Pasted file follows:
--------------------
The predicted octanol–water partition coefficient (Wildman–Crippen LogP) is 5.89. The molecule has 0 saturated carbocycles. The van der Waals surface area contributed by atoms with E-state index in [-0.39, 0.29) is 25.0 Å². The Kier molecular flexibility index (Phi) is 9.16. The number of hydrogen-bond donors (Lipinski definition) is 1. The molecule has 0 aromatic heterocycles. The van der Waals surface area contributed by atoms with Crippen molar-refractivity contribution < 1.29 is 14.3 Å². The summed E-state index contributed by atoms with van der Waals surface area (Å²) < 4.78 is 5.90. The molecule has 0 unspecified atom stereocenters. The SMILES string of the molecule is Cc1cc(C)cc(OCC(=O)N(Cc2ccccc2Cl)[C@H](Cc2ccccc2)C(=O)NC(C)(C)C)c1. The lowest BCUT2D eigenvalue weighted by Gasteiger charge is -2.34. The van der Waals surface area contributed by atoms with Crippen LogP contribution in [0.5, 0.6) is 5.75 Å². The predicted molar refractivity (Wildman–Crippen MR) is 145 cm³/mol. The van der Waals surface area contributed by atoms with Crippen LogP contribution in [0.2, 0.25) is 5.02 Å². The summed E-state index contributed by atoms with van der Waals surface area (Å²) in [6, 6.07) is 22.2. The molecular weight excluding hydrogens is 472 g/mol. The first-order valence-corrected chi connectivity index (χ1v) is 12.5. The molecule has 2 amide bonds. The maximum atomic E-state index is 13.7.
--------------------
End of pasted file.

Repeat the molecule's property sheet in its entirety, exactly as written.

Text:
The predicted octanol–water partition coefficient (Wildman–Crippen LogP) is 5.89. The molecule has 0 saturated carbocycles. The van der Waals surface area contributed by atoms with E-state index in [-0.39, 0.29) is 25.0 Å². The Kier molecular flexibility index (Phi) is 9.16. The number of hydrogen-bond donors (Lipinski definition) is 1. The molecule has 0 aromatic heterocycles. The van der Waals surface area contributed by atoms with Crippen molar-refractivity contribution < 1.29 is 14.3 Å². The summed E-state index contributed by atoms with van der Waals surface area (Å²) < 4.78 is 5.90. The molecule has 0 unspecified atom stereocenters. The SMILES string of the molecule is Cc1cc(C)cc(OCC(=O)N(Cc2ccccc2Cl)[C@H](Cc2ccccc2)C(=O)NC(C)(C)C)c1. The lowest BCUT2D eigenvalue weighted by Gasteiger charge is -2.34. The van der Waals surface area contributed by atoms with Crippen LogP contribution in [0.5, 0.6) is 5.75 Å². The predicted molar refractivity (Wildman–Crippen MR) is 145 cm³/mol. The van der Waals surface area contributed by atoms with Crippen LogP contribution in [0.2, 0.25) is 5.02 Å². The summed E-state index contributed by atoms with van der Waals surface area (Å²) in [6, 6.07) is 22.2. The molecular weight excluding hydrogens is 472 g/mol. The first-order valence-corrected chi connectivity index (χ1v) is 12.5. The molecule has 2 amide bonds. The maximum atomic E-state index is 13.7.